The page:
Opinion: The folly of pro-Palestinian protesters screaming at Jewish teenage girls playing softball in Surrey, B.C.

Pro-Palestinian protesters rallied outside a women's softball game in Surrey, B.C., on July 3, 2024, where Team Canada faced off against a visiting Team Israel—many of whom were teenage girls. (Photo by Michael A. Sachs)

It was a sunny Wednesday evening in Surrey, B.C., when a loud group of pro-Palestinian protesters decided to disrupt a softball game played between Canada and Israel as part of the Canada Cup Women’s International Softball Championship. In photos posted to social media on July 3, the sidelined hecklers can be seen brandishing signs with the all-too-familiar modern blood libel of genocide and equating Israel to Nazi Germany.

A video of the protesters appears to show their numbers in the low dozens. They also appear to have been constrained to an area behind a fence, behind the grandstand, perhaps a few hundred feet from home plate. Videos also show them yelling, all while families and children try and focus on softball.

On the field, several teenage Jewish athletes were simply trying to play their favourite game. At least one of them just graduated high school last month. Another team member is raising money to play in an under-15 tournament in Prague this year, calling herself “your average teenage girl who fell in love with the game of softball around eight years old.” She, like several others on the roster, isn’t even Israeli—she’s an American who qualifies to play for Israel’s national team because of her ancestry.

Members of the Women’s and U19 National Teams. (Credit: Team Israel/JNF)

It is unclear whether the anti-Israel protesters waving swastika-laden signs realized they would be denouncing athletic participation by teenage Americans.

This particular rally seems to have been organized by a group calling itself Samidoun Vancouver, part of the “Palestinian prisoner solidarity network” that the Centre for Israel and Jewish Affairs wants Canada to designate as a terrorist entity. (Samidoun was banned in Germany in tandem with Hamas last November.) According to Peace Arch News, a local media outlet that found the protest newsworthy enough to cover in advance, organizer Dania Barakat offered this rationale for their action: “For months we have been calling for Canada to end its support for Israel and to implement a full two-way arms embargo and sanctions on Israel. In light of this, we are deeply troubled and angered by the warm welcome for Israeli sports representatives by the City of Surrey and Government of Canada.”

As one of the resident sports podcasters at The Canadian Jewish News for the past five years, I feel conflicted to even write about this incident. I am mindful of a quote attributed to Napoleon: “Never interrupt your enemy when he is making a mistake.” This protest has been widely and unanimously condemned. An argument can be made that supporters of Israel ought to prefer the antizionist movement remain feckless, foolish and frequently mocked.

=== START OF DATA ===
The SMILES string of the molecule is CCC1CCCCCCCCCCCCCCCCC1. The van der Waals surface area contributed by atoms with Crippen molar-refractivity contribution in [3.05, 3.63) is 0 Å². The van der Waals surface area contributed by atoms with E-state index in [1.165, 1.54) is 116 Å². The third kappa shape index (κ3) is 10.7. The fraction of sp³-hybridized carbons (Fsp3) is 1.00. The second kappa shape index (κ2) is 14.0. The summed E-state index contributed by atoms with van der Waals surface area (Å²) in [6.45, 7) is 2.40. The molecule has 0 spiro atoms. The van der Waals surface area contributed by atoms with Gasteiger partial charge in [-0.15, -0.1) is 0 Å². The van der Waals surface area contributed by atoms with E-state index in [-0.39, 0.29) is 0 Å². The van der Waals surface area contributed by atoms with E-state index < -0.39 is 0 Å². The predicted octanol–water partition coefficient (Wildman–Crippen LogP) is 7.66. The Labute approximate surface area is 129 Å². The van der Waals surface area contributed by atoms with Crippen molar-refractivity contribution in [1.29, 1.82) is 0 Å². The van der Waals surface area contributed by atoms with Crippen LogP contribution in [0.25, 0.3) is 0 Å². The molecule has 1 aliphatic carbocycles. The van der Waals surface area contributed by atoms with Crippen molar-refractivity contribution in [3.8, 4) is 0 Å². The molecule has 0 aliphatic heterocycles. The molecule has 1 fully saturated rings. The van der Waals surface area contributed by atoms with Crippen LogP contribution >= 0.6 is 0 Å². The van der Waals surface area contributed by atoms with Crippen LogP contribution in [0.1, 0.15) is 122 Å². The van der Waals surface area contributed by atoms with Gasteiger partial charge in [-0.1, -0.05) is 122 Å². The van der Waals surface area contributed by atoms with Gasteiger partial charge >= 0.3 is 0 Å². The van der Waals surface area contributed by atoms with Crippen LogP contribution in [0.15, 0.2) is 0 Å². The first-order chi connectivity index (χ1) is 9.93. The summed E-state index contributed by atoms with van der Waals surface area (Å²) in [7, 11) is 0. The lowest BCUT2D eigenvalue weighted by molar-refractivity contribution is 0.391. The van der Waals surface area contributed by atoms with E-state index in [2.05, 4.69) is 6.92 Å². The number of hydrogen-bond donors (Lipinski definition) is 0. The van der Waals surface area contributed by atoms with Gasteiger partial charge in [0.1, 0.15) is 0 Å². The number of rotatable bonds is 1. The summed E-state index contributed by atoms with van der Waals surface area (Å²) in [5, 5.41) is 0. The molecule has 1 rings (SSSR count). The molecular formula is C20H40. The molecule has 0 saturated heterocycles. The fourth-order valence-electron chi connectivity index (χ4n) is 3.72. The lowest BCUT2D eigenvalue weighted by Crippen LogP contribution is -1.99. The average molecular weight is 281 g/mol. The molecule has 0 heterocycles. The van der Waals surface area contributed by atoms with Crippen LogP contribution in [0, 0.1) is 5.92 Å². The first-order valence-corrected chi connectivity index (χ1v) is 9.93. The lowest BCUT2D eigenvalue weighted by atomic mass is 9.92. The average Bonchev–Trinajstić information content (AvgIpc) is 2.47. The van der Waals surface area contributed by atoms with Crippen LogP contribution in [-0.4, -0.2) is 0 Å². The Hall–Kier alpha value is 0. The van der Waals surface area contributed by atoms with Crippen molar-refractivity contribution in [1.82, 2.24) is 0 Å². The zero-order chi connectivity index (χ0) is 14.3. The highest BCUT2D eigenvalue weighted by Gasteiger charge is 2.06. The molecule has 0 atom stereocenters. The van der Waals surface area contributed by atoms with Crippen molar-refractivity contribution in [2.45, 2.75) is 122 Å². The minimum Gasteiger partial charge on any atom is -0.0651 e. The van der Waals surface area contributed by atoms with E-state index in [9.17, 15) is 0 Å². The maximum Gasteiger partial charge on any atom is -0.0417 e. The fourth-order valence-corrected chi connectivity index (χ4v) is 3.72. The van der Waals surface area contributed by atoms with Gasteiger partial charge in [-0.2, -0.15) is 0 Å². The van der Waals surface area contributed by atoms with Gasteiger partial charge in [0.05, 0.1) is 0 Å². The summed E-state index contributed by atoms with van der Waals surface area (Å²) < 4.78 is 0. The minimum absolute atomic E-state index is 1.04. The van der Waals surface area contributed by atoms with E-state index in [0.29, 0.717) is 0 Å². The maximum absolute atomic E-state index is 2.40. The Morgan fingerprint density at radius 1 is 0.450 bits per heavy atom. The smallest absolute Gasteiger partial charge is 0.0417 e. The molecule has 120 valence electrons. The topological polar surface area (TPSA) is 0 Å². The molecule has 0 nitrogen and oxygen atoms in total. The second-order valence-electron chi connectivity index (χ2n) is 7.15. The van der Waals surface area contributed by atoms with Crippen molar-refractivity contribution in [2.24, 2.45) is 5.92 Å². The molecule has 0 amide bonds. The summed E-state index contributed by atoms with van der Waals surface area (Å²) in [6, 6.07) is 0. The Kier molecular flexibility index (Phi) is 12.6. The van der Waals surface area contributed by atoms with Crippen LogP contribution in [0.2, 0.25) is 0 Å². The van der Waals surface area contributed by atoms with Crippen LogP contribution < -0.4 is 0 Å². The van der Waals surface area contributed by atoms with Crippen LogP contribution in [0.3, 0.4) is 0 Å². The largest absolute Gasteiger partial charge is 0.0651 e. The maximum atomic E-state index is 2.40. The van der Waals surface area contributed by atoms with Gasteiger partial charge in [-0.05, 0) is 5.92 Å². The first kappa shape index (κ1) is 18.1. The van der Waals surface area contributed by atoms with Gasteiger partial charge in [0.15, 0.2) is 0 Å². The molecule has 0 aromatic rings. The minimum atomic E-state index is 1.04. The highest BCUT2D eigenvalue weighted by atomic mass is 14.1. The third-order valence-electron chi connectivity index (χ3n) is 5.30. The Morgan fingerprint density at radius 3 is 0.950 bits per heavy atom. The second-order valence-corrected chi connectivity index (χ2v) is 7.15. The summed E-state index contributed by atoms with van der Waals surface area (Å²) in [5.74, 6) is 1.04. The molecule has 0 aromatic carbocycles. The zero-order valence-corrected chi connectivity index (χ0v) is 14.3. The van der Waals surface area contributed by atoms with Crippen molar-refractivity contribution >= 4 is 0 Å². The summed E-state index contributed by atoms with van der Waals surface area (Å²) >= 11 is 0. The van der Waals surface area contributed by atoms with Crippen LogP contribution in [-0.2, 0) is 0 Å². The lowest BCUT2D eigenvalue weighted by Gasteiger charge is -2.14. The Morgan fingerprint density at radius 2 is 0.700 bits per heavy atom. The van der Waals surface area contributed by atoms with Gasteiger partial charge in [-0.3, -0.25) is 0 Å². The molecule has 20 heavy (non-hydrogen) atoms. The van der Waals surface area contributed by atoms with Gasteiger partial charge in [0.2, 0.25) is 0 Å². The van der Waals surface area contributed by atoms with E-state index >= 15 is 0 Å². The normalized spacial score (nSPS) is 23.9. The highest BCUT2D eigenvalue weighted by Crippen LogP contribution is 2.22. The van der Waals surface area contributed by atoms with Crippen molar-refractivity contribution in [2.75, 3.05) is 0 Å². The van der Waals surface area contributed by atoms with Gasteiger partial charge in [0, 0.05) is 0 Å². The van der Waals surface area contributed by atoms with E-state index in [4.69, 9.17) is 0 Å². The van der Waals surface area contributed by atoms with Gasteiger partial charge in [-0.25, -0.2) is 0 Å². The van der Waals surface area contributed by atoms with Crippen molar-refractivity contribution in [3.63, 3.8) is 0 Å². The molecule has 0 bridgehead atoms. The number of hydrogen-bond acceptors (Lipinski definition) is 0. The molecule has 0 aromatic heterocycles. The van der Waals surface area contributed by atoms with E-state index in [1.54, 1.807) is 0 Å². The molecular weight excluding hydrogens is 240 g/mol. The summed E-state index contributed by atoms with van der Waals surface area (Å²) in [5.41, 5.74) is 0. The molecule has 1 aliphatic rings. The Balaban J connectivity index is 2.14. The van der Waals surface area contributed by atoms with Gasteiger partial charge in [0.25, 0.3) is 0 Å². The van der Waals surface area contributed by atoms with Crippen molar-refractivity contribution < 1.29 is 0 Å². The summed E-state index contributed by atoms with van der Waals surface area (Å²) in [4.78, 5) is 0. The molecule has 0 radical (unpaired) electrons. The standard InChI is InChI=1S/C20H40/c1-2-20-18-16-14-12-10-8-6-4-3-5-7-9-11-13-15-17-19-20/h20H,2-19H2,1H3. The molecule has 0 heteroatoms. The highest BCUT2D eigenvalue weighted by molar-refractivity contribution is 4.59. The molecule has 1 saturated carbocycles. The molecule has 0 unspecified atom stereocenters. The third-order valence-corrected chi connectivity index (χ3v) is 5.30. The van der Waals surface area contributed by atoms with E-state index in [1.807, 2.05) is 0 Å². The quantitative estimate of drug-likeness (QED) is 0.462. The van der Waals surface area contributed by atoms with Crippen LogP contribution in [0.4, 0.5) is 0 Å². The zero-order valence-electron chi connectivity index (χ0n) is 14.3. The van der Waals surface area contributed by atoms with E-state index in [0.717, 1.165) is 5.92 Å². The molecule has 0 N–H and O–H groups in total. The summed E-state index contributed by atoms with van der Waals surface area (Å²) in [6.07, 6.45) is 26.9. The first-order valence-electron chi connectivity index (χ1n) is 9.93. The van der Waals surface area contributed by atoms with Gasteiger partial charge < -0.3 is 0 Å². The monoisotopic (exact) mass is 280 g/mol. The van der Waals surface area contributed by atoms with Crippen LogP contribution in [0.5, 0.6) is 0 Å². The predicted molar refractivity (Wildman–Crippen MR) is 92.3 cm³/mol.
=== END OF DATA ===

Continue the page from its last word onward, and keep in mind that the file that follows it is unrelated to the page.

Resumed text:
Nevertheless, some commentary is deserved on the form and function of this protest.

I have always been a strong supporter of Israel’s baseball and softball teams, and I applaud their continued participation in various international tournaments. With all due respect to the Canada Cup Women’s International Softball Championship, the game appears to have been attended by, at best, a few hundred people. Not exactly the traffic of the Olympics. If you are going to protest an athletic event, maybe aim for something televised—or at least something more well-known.

The protesters claim they were “opposing the inclusion” of Team Israel. To what end? It should go without saying that neither the Israeli, American nor Canadian softball players have much input on the decisions made by the Israeli government or army.

The aggrieved parties might also want to focus their resources on a sport they are more familiar with.

The flyer promoting the protest showed a keffiyeh-wearing batter striking out on a mammoth baseball which is perhaps a bit low, but, given its sheer size, must have gotten some of the strike zone. I refuse to believe that the person who designed this poster has ever watched a softball game—or baseball, for that matter. Such a keffiyeh would completely rob the hitter of their peripheral vision; there is no way they would be able to hit a breaking ball. Not to mention the completely unsafe lack of a batting helmet.

Lastly, anyone knowledgeable about the dimensions of a baseball or softball field would have realized that an effective protest would have to take place somewhere behind a fence, out of the way of errant balls. The protesters were stuck behind the grandstand and home plate, meaning that all the spectators were facing the field—with backs turned at the people shouting at them.

In the end, despite taking an early lead, Team Israel fell to Team Canada, which secured a 10-3 victory. Team Canada’s next game is scheduled for July 4 at 6 p.m. local time against Hong Kong. Let’s see how many protesters show up to advocate for Hong Kong’s survival in an increasingly authoritarian China. The over-under bet is set at “one”.

James Hirsh is the co-host of Menschwarmers, the long-running Jewish sports talk show from The CJN Podcast Network. Listen and subscribe at this link.